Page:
Did Persephone dream of food while trapped in the realm of the dark king? As she grew paler and thinner, refusing the clusters of grapes with their ashen bloom, the suckling pig rich with burnt fat? Hunger sharpening the line of her cheekbone, deepening the hollows of her eyes. Her reflection in the mirror could almost be a shade, one more to join the multitudes roaming the cavernous halls of the underworld.
He dresses her in robes of faded splendor. He toasts her with dark wine from goblets etched with the lyre of Orpheus. Her throne awaits her, cast from the silver paid to the ferryman by all who cross his river. The scent of attar is pervasive, overwhelming. She learned to despise roses here.
Perhaps she dreams of coarse peasant bread with sweet yellow butter. Trout from mountain brooks, roasted with woody stems of rosemary. Even a simple ear of wheat from a sheaf left as an offering to her mother, crushing the kernels between her teeth. Perhaps she has other pleasures: the smile of a shy goatherd as he brings her hazelnuts gathered from the mountainside; his eager expression as she tastes the cheese he makes from goats’ milk, flecked with wild herbs; the desiring gleam in his eyes as she licks honey from a stolen comb.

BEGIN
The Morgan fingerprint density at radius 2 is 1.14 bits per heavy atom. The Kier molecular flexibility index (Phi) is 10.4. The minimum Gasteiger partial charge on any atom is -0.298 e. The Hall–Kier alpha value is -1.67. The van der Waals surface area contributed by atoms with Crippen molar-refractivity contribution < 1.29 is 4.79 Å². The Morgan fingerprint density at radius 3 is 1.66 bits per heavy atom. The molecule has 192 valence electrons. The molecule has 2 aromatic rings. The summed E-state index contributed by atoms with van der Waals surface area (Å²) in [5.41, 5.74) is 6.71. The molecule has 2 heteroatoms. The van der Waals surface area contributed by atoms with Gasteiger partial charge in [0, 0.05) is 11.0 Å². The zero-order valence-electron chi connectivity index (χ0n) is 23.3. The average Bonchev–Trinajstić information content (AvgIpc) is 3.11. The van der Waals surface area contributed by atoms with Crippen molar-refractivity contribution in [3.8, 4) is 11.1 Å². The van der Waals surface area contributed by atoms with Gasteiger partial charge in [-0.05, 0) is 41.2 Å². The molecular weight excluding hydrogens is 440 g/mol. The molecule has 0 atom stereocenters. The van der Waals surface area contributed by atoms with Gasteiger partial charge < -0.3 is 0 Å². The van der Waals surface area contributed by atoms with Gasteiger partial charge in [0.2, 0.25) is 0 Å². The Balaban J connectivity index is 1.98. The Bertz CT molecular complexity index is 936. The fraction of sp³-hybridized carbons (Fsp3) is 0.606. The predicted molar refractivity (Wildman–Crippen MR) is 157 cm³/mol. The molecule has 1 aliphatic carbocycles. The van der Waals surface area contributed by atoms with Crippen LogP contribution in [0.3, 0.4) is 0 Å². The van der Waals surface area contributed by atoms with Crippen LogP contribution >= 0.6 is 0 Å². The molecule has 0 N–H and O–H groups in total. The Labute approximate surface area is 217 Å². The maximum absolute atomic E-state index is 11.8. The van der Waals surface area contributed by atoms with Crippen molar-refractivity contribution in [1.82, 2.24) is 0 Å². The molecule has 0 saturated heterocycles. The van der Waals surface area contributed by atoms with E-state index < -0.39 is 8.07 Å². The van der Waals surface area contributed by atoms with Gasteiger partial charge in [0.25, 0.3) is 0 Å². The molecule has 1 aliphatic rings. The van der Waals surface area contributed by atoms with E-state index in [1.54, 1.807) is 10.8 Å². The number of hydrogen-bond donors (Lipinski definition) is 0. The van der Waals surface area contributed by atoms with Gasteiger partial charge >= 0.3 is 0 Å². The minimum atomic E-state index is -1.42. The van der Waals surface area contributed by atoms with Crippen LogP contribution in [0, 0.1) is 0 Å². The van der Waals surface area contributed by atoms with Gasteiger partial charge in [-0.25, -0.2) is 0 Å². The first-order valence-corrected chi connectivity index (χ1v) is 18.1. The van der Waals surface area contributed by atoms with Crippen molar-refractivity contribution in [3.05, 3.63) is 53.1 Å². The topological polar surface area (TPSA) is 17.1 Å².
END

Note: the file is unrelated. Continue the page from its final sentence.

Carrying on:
He dines at a table of ebony, served from platters of bone. Oysters in the shell, gleaming wet with brine. Peacock stuffed with mushrooms, perfumed with thin slices of truffle. Roasted artichokes, drizzled with olive oil. He selects a dusky purple fig and cuts into it, one stroke across, one stroke down, an echo of its flower. The creamy flesh is tinged with pink, shading to red at the center. He consumes the fruit slowly, savoring each mouthful. When there is only the scent of the fig left in the air, she rises from her seat, abandoning her untouched plate.
Though the column of her spine stands out starkly, though her skin reveals the tracing of her veins, her hair continues to grow, long tresses of pale gold that spill beyond her waist. The perpetual dusk leaves her sleepless, steals away all sense of time. She wanders the shadows, passing through a succession of nameless and forgotten halls. She finds a bone knife upon an altar, wicked and delicate. If she cut herself, would she still bleed?
Was it a longing for color that brought her to the gardens? Led her beyond the grove of olives, beyond the vineyard? Into the orchard, past the white peach and the aromatic quince, and drew her to the pomegranate tree?
The fruit is heavy, the skin hard like leather. She breaks it open, and a bead of bright liquid spills down her wrist. Tongue to flesh, licking away the trail of crimson, tart sweetness headier than wine. She shakes the seeds into her palm – one, two, three, four, five. Six. She places them in her mouth one at a time, crushing each between her teeth and swallowing it whole. When the last seed has stained her lips crimson, she turns to leave. He is standing there, leaning carelessly against a fig tree. Watching her. And she is caught.